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When OTs Wore White Shoes

Insurance Rules

Published June 9, 2014 9:37 AM by Debra Karplus
Being in occupational therapy school in the early 1970s, I have a vague recollection of a very short lecture in an OT Administration class about insurance coverage for occupational therapy, and specifically about Health Maintenance Organizations (HMOs) and Preferred Provider Organizations (PPOs).  I didn't give the subject much thought as it didn't seem like anything an OT would ever need to know in a clinical setting; the topic of insurance simply lacked relevance to me.

My years as a neophyte OT involved visiting nursing homes and consulting monthly with their activity director.  I spent a few hours each at several of these facilities.  Bingo, group activities, parachute exercises and outings were some of the kinds of recommendations I made as I reviewed individual care plans with the activity staff.  I sent the facility a monthly bill at a predetermined hourly rate as established by a contract, and they paid it.

I took a few years away from the profession in 1979 to be a stay-at-home Mom and also to assist with our family business.  When I returned to the OT arena in 1984, it seemed that everything had somehow changed.    Admittedly, the nature of my responsibilities had changed also, from being an activity consultation to being a clinician who provided direct patient care in a skilled care facility where the majority of the patients on my caseload were covered by Medicare.

Curious, I have recently been searching online to better understand the relationship between healthcare, insurance, and occupational therapy, especially in light of the current Affordable Care Act (Obamacare), that has had the nation in a bit of frenzy for the past several months or so.

The world of healthcare (as did the world, in general) started to become a bit surreal in the 1960s. President Lyndon Johnson signed Medicare into law in 1965.  In 1973, the term "Managed Care" started getting tossed around as President Nixon signed HMO legislation allocating federal funds to promote HMOs.  The concept of managed care opted to help keep rising health care costs under control.  As healthcare providers, we as OTs were earning more money, but for consumers of the healthcare system, costs were skyrocketing at a comparable higher rate.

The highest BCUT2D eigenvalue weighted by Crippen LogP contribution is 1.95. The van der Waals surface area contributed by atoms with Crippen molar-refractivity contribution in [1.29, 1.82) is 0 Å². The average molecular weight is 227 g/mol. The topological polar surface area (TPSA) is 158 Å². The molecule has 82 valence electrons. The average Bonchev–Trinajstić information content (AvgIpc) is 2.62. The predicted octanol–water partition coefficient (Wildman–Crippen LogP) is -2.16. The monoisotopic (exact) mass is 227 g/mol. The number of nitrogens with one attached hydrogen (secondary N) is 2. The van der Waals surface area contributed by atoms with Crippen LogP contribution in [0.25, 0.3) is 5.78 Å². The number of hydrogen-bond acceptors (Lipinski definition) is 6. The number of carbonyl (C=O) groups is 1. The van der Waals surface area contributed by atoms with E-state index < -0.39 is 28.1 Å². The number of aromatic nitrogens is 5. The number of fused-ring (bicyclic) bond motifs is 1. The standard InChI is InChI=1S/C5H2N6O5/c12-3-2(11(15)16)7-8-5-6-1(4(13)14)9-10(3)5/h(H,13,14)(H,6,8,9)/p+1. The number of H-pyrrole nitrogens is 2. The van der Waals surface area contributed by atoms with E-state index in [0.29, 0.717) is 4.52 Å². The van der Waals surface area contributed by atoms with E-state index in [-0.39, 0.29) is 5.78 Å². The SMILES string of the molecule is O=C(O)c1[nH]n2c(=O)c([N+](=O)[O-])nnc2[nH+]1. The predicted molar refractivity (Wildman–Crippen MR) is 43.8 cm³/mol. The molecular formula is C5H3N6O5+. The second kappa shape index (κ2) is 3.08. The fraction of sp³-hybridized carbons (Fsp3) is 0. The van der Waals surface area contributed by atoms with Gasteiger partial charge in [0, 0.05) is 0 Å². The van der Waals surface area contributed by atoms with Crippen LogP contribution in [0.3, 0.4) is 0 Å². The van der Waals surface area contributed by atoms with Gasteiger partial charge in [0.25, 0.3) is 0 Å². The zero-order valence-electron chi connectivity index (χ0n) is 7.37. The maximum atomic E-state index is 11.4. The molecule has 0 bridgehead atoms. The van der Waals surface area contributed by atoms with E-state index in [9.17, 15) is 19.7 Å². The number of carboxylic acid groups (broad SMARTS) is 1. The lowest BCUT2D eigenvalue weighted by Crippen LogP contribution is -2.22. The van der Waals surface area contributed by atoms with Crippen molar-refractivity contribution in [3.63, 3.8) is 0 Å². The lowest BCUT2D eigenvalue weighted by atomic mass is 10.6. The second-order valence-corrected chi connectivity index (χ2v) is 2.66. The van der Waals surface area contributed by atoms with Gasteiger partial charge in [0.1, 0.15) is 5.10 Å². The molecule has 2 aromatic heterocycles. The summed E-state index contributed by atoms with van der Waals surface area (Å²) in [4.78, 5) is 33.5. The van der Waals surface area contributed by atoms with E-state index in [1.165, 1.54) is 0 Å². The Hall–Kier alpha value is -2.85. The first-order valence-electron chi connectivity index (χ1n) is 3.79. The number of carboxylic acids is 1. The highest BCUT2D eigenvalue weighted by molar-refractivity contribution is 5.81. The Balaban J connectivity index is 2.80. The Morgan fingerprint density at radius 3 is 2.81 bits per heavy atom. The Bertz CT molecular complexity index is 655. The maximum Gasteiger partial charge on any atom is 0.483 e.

The concept of Medical Coding and Billing crept onto the scene parallel to the evolution of managed care.  In 1966, Current Provider Terminology (CPT) was established.  In 1979, International Classification of Diseases (ICD-9) evolved.  The 1980s marked the beginning of Healthcare Common Procedure Coding System (HCPCS).  These are all acronyms that are part of our daily, and continuously more demanding, patient documentation in the clinical settings where we work.  The start of HMO-style Medicare brought about some change, as did the current practices resulting from the Affordable Care Act.

Perhaps one of the greatest frustrations of OTs as well as other healthcare provides is that it often seems that insurance coverage has become the tail that is wagging the dog.  The conflict of delivering optimal OT services sometimes conflict with what insurance providers mandate


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